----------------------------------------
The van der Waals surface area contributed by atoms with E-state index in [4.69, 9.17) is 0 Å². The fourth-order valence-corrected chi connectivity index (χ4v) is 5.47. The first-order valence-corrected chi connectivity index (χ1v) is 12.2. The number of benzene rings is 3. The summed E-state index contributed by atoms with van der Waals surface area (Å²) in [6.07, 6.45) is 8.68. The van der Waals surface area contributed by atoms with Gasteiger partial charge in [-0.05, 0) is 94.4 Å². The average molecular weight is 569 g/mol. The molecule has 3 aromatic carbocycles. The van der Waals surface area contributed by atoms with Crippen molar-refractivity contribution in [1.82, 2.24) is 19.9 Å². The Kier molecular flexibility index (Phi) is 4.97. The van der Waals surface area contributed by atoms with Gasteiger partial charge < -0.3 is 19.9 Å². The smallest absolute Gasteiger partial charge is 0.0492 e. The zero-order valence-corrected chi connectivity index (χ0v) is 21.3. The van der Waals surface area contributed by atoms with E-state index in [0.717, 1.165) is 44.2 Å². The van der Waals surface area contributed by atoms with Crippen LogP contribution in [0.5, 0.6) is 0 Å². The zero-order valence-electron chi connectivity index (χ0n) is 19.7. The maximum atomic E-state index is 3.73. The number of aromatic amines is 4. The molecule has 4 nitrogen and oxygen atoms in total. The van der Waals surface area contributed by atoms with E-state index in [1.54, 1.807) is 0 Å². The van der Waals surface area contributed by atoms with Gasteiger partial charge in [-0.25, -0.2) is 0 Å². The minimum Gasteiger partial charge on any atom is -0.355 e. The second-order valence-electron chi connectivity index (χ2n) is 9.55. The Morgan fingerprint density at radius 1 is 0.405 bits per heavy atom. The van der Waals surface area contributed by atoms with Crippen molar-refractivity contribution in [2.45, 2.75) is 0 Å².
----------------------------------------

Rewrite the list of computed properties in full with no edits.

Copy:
The van der Waals surface area contributed by atoms with E-state index in [4.69, 9.17) is 0 Å². The fourth-order valence-corrected chi connectivity index (χ4v) is 5.47. The first-order valence-corrected chi connectivity index (χ1v) is 12.2. The number of benzene rings is 3. The summed E-state index contributed by atoms with van der Waals surface area (Å²) in [6.07, 6.45) is 8.68. The van der Waals surface area contributed by atoms with Gasteiger partial charge in [-0.05, 0) is 94.4 Å². The average molecular weight is 569 g/mol. The molecule has 3 aromatic carbocycles. The van der Waals surface area contributed by atoms with Crippen molar-refractivity contribution in [1.82, 2.24) is 19.9 Å². The Kier molecular flexibility index (Phi) is 4.97. The van der Waals surface area contributed by atoms with Gasteiger partial charge < -0.3 is 19.9 Å². The smallest absolute Gasteiger partial charge is 0.0492 e. The zero-order valence-corrected chi connectivity index (χ0v) is 21.3. The van der Waals surface area contributed by atoms with E-state index in [0.717, 1.165) is 44.2 Å². The van der Waals surface area contributed by atoms with Crippen LogP contribution in [0.5, 0.6) is 0 Å². The zero-order valence-electron chi connectivity index (χ0n) is 19.7. The maximum atomic E-state index is 3.73. The number of aromatic amines is 4. The molecule has 4 nitrogen and oxygen atoms in total. The van der Waals surface area contributed by atoms with E-state index in [1.54, 1.807) is 0 Å². The van der Waals surface area contributed by atoms with Gasteiger partial charge in [-0.25, -0.2) is 0 Å². The minimum Gasteiger partial charge on any atom is -0.355 e. The second-order valence-electron chi connectivity index (χ2n) is 9.55. The Morgan fingerprint density at radius 1 is 0.405 bits per heavy atom. The van der Waals surface area contributed by atoms with Crippen molar-refractivity contribution in [2.45, 2.75) is 0 Å².